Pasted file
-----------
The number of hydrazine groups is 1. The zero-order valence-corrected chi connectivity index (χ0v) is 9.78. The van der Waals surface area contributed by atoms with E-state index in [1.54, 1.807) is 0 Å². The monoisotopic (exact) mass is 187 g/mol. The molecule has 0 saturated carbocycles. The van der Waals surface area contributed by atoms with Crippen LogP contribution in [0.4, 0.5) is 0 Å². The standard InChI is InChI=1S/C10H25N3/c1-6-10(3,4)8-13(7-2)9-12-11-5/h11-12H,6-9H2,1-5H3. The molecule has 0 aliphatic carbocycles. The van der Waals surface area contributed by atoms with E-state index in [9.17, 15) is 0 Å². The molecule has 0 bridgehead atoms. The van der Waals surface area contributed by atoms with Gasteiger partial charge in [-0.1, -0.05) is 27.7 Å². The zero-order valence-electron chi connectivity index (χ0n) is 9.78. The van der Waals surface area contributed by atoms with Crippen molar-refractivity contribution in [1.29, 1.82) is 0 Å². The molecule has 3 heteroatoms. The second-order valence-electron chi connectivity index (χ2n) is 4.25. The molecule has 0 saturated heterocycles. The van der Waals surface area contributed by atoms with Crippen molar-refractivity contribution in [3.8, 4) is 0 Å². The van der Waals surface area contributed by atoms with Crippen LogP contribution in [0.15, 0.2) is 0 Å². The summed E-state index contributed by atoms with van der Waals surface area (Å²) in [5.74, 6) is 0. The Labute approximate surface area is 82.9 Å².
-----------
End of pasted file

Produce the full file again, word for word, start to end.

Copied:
The number of hydrazine groups is 1. The zero-order valence-corrected chi connectivity index (χ0v) is 9.78. The van der Waals surface area contributed by atoms with E-state index in [1.54, 1.807) is 0 Å². The monoisotopic (exact) mass is 187 g/mol. The molecule has 0 saturated carbocycles. The van der Waals surface area contributed by atoms with Crippen LogP contribution in [0.4, 0.5) is 0 Å². The standard InChI is InChI=1S/C10H25N3/c1-6-10(3,4)8-13(7-2)9-12-11-5/h11-12H,6-9H2,1-5H3. The molecule has 0 aliphatic carbocycles. The van der Waals surface area contributed by atoms with E-state index in [9.17, 15) is 0 Å². The molecule has 0 bridgehead atoms. The van der Waals surface area contributed by atoms with Gasteiger partial charge in [-0.1, -0.05) is 27.7 Å². The zero-order valence-electron chi connectivity index (χ0n) is 9.78. The van der Waals surface area contributed by atoms with Crippen molar-refractivity contribution in [1.29, 1.82) is 0 Å². The molecule has 3 heteroatoms. The second-order valence-electron chi connectivity index (χ2n) is 4.25. The molecule has 0 saturated heterocycles. The van der Waals surface area contributed by atoms with Crippen molar-refractivity contribution in [3.8, 4) is 0 Å². The van der Waals surface area contributed by atoms with Crippen LogP contribution in [0.15, 0.2) is 0 Å². The summed E-state index contributed by atoms with van der Waals surface area (Å²) in [5.74, 6) is 0. The Labute approximate surface area is 82.9 Å².